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Meet Content Partners: The investors who bought CSI

March 11, 2013: 5:00 AM ET

Content Partners lands its largest deal to date with CSI, one of television's most profitable properties.

Content Partners is betting on returns from CSI

Content Partners is betting on returns from CSI

FORTUNE -- When Content Partners said that it had bought a 50% interest in the CSI television franchise, the announcement marked a major milestone for a specialty financial firm that is quietly transforming the way that producers, artists, directors, and even major financial firms buy and sell the rights to future cash flows from film, television, and music.

Content Partners worked with LionTree Advisors to buy the stake from Goldman Sachs' private equity arm. Terms of the deal were not disclosed, but newspaper reports estimate that Goldman (GS) got more than $400 million in the deal.

Even at that price tag, Content Partners may have gotten a bargain. It now shares with CBS (CBS) the rights to all of the revenue generated by past and future episodes of the blockbuster series. CSI, now in its thirteenth year, is one of television's most profitable properties. The New York Times reports that the worldwide audience for CSI has surpassed 70 million; and the spinoff CSI Miami ranked as the most-watched show in the world before the last season aired last year. The CSI franchise (which also includes CSI New York) so far includes 724 episodes, which can be sold on DVD and syndicated many times over.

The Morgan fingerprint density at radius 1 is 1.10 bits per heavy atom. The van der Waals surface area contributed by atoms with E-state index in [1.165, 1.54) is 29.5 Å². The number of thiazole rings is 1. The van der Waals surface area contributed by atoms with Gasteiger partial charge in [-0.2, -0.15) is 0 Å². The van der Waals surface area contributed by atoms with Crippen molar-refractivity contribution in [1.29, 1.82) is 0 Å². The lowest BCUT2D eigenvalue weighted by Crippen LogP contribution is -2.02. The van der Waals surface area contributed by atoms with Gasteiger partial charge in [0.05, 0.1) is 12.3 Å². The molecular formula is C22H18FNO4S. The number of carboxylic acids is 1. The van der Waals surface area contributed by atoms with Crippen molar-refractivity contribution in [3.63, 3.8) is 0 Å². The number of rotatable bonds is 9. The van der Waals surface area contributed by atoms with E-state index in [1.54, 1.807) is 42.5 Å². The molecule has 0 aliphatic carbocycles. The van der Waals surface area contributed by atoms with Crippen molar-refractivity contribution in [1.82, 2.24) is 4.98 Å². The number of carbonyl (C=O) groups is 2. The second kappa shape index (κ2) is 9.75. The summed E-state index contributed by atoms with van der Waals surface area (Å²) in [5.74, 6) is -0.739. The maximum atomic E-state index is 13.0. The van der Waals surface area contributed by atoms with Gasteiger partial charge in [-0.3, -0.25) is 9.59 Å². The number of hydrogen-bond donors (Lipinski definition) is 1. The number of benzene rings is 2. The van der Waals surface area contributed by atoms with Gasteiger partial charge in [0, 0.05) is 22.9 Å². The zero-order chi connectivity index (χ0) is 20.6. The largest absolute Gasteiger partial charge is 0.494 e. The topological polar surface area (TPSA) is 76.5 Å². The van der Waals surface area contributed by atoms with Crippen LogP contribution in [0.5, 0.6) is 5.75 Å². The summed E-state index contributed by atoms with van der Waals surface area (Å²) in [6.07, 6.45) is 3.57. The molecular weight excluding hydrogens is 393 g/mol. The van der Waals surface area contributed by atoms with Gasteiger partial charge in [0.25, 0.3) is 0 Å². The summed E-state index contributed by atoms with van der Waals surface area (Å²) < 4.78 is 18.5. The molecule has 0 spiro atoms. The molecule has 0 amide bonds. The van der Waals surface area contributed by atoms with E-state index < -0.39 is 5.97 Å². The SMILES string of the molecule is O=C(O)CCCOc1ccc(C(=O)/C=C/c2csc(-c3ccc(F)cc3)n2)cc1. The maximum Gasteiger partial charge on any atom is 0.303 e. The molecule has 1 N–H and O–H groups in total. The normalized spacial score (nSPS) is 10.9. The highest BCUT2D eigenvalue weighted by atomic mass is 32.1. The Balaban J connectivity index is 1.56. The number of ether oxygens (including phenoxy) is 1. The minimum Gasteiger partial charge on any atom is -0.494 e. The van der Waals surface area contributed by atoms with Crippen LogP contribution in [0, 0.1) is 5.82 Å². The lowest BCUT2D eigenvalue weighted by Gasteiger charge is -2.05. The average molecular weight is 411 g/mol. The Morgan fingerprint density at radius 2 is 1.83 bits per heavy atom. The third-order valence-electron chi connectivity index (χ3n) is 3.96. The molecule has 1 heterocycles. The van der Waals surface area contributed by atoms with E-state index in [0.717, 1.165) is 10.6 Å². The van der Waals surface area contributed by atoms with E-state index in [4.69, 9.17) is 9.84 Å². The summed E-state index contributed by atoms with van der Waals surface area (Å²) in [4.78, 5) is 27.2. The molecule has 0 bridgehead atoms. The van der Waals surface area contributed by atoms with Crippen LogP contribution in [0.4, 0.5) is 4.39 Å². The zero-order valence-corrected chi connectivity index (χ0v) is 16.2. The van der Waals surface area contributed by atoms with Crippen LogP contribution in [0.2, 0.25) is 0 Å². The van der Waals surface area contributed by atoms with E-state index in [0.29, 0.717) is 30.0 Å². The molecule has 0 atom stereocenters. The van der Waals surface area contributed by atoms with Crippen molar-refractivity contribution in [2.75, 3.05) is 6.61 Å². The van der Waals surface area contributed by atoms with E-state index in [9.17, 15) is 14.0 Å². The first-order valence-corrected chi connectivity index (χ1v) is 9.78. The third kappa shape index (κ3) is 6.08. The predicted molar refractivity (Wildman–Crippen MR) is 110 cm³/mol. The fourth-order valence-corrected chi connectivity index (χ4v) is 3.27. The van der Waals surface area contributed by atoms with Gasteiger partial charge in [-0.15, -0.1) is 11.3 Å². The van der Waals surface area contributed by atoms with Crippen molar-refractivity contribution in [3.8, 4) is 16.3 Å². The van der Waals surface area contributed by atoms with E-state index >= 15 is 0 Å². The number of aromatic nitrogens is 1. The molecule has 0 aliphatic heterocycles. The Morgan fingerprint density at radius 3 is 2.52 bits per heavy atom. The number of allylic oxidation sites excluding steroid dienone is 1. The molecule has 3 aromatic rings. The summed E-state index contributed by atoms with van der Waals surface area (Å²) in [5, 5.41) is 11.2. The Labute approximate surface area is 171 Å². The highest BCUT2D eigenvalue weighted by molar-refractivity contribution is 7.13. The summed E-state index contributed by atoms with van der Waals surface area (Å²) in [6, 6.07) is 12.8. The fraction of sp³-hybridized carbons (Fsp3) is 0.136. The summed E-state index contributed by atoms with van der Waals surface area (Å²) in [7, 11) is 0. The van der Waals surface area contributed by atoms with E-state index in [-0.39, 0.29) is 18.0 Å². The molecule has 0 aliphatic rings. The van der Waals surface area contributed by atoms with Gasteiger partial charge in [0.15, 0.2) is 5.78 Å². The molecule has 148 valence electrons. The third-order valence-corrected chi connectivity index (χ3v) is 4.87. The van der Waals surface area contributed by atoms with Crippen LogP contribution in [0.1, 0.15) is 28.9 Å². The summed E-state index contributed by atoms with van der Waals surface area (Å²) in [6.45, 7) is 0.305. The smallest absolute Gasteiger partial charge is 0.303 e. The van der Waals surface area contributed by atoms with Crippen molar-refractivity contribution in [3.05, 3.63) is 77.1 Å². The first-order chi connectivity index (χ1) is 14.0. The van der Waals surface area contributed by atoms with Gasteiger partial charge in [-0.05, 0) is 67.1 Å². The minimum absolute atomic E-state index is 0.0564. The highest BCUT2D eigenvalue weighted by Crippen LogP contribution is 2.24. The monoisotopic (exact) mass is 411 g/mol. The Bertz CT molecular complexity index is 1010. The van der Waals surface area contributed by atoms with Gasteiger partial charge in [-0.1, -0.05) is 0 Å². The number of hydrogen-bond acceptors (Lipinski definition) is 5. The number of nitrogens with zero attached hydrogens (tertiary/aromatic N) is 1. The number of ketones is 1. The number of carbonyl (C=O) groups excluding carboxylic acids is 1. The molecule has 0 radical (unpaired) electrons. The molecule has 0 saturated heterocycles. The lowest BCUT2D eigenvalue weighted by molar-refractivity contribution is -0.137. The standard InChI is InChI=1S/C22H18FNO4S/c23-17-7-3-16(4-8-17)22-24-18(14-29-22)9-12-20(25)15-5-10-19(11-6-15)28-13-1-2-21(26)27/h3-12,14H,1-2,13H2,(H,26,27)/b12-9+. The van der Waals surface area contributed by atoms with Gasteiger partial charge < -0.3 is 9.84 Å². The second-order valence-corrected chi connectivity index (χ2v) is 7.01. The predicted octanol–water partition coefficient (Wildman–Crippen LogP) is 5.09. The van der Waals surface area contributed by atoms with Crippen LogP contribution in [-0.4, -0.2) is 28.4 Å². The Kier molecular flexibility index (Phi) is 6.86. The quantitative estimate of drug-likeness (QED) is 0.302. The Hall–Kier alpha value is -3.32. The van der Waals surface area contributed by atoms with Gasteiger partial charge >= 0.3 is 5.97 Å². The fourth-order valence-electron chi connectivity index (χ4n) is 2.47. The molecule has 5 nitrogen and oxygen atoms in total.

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CSI is a big win for a firm that started out doing relatively modest deals. At first Content Partners worked with artists who were locked into contracts that guaranteed them a cut of future revenue streams, like DVD sales of a movie. But cash flow from these so-called profit-participation deals often doesn't start until long after the deal is struck. Content Partners gives artists a one-time payment in exchange for these future earnings. When the firm launched, the founders told the press that they were simply shrinking the gap between when artists signed contracts for back-end revenue streams and when money actually appeared in their bank accounts.